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  • Jacob Meyer

What Happens When We Get Home?




Our daily rhythms serve as the foundation for our life and mental health. In a culture rife with extensive commuting and a hurried approach to daily tasks it can be difficult to gauge our presence within our weekly life. The mind naturally drifts towards future tasks and places where they are completed while the body absorbs the tension of daily frustrations of compacted routines. Our routines are rarely by choice, making us vulnerable to resentment that deepens tension within our week. During your commute home you may be wondering how you will be able to fulfill the requirements of your afternoon and evening.


I encourage you to take a moment to think and feel about your daily and weekly rhythms. Ask yourself, “How does my week flow? Do I find my mind stuck in or dreading the next place? When am I fully present in my day? Am I ever fully present on a weekday?”

With engagement and exploration into our weekly rhythms let's find ourselves at a common focal point where people can gauge their stress. Your arrival home.


Paying attention and checking in on ourselves when we get home can provide useful data on our overall weekday experience. We respond differently based on our current stressors and and context. Parents typically experience a rush towards their second shift of childcare and household tasks. Many people feel the tension of whether to focus their energy on their personal or social lives during the week. Something I commonly hear from patients is a sense of being rushed and pulled into household and life management tasks. Flying directly from work to home with no break from task completion until a release of a drink and Netflix.

Ideally home is a place where we can recuperate from our workday. A place to maintain and enjoy familial and social bonds or to spend time with ourselves. This process begins as we arrive. Ask yourself. What do I typically do when I get home? How do I feel in my body and mind? Is there consistency in this daily event? Do I have any patterns or rituals that I have developed over time? Do I feel present or pulled?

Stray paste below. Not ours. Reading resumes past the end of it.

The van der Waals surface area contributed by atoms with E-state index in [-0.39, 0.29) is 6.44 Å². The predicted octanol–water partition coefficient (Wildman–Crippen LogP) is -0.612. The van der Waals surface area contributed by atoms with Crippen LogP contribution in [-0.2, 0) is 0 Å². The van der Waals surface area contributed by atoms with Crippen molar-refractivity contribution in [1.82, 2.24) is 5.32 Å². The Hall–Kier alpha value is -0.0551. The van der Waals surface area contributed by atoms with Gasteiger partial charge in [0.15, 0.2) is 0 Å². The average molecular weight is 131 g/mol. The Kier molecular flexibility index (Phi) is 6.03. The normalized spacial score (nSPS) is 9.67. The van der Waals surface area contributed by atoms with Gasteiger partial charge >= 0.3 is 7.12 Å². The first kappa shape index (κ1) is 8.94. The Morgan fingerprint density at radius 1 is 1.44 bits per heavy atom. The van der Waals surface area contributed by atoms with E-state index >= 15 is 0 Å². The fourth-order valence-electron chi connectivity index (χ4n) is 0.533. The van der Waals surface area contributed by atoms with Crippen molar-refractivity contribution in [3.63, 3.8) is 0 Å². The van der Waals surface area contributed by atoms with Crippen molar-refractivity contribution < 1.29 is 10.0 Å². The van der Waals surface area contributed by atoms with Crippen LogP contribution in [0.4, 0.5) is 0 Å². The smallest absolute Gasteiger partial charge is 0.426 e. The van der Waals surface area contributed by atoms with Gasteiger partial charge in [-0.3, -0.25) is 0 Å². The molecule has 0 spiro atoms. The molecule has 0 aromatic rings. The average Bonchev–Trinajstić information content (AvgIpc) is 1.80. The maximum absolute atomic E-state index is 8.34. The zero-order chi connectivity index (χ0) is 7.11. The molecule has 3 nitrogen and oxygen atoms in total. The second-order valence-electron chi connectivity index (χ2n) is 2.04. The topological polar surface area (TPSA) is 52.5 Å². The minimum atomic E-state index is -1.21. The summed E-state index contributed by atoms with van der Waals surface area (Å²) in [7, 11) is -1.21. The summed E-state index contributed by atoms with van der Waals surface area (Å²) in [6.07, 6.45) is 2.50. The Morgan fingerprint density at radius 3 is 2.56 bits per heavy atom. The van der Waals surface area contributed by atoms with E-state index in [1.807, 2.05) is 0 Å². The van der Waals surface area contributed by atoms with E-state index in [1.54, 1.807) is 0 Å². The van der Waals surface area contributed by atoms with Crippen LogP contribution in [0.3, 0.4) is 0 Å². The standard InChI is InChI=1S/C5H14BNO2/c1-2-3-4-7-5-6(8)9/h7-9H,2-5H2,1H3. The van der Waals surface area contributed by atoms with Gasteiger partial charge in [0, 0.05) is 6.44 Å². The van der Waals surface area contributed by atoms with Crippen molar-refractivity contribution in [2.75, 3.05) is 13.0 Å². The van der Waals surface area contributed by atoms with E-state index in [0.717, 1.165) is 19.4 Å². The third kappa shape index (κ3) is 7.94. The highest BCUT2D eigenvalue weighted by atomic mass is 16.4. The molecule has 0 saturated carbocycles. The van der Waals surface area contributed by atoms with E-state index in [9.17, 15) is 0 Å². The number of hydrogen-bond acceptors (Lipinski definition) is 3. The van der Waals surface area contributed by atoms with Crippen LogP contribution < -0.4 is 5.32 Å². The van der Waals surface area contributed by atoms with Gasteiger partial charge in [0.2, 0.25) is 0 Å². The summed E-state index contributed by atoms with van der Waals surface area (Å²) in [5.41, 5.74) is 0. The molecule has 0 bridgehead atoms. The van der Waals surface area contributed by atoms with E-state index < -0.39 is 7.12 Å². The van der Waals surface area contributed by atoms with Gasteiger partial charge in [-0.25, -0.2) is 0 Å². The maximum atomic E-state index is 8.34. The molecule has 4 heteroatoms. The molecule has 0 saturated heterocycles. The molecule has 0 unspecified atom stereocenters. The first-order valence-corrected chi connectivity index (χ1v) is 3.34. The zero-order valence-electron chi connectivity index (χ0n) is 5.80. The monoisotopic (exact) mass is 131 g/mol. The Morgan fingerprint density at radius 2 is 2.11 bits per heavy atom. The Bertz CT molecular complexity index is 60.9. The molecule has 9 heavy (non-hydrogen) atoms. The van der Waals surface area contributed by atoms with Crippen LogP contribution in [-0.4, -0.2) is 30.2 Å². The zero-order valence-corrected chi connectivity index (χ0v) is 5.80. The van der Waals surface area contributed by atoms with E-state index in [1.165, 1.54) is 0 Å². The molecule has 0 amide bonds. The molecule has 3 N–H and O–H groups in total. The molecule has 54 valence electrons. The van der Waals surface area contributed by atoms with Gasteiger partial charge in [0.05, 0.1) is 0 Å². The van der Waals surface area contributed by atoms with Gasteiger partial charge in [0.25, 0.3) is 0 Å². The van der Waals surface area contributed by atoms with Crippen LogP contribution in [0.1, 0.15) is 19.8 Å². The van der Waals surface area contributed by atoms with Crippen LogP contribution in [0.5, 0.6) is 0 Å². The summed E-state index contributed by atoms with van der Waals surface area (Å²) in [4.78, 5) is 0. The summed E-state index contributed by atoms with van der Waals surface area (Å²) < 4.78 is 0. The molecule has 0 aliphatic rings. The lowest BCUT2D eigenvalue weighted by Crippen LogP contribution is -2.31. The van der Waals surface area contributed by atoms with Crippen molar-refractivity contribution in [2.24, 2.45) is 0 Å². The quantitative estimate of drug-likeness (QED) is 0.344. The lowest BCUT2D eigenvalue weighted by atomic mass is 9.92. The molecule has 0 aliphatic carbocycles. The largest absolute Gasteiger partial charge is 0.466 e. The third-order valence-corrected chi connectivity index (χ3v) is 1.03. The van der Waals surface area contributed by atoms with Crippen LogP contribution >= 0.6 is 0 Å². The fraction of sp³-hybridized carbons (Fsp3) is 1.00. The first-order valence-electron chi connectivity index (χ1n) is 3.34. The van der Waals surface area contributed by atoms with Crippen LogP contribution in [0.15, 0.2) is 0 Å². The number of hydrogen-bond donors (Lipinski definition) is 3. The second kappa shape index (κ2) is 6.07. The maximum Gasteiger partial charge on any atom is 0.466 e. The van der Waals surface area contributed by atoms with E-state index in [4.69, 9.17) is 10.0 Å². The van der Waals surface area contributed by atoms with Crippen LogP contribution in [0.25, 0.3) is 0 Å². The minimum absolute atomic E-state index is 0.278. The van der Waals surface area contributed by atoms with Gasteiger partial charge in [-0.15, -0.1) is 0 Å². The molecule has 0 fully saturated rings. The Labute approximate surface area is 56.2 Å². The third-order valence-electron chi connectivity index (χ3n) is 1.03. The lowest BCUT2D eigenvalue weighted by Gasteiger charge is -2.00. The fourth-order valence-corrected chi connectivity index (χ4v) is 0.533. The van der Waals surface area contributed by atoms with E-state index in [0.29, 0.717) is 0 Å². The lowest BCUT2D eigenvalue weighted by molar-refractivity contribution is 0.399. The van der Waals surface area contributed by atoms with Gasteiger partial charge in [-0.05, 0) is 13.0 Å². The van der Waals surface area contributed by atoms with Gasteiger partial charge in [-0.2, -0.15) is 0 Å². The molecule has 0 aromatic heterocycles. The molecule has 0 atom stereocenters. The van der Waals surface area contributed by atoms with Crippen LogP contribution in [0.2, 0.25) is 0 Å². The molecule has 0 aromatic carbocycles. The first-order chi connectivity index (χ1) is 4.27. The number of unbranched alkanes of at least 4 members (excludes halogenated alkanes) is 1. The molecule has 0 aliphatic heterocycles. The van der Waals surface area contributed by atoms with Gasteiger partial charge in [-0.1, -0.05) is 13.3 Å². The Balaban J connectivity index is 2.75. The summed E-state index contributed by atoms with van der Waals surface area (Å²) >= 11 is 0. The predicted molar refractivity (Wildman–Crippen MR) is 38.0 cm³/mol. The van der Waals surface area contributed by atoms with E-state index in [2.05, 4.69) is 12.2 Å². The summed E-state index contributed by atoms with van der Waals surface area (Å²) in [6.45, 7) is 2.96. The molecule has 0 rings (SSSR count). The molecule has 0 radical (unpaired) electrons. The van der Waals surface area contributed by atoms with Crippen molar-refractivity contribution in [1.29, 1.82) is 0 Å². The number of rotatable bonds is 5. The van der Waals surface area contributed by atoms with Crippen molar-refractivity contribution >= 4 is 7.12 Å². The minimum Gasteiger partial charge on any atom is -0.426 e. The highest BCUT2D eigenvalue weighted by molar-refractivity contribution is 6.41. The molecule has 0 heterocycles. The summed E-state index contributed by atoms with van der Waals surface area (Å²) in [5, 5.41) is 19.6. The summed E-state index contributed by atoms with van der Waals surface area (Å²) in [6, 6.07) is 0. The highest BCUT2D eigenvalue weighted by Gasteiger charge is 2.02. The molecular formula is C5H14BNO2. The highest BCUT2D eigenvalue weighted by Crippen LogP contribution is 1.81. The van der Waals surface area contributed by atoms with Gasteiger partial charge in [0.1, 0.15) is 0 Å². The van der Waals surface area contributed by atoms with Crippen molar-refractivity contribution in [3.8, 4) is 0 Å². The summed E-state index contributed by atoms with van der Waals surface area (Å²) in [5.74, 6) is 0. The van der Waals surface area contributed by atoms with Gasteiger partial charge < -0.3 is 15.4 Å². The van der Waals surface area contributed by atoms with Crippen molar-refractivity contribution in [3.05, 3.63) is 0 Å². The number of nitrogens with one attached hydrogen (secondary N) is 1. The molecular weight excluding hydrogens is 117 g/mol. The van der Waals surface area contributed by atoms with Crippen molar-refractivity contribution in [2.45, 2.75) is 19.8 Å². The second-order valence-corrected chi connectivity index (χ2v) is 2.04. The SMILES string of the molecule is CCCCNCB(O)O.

Many people notice residual tension in their mind and bodies when they arrive home. This fatigue and stress commonly stands between full engagement in downtime along with being present in the care of loved ones. Developing a daily ritual when we get home can interrupt our lack of presence and the pull towards tasks. The process is simple. Do something when you get home to break the cycle of the day and allow space for recuperation and full engagement. However simple is not easy. The struggle lies in being vulnerable to the process of change, buying in to your practice, prioritizing space for yourself, committing to a consistent practice, and boundary management with others.


Small changes like developing a ritual when we get home can create a large ripple in our life. We find increased engagement, calm, and ownership of our day. However the struggle to create a positive ripple in our day often creates resistance, push back, and defeat. If you find struggle in this change, your wellbeing not being a priority in your environment, or fear of making a positive change please contact us for consultation.

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© 2019 by Jacob Meyer Psychotherapy LLC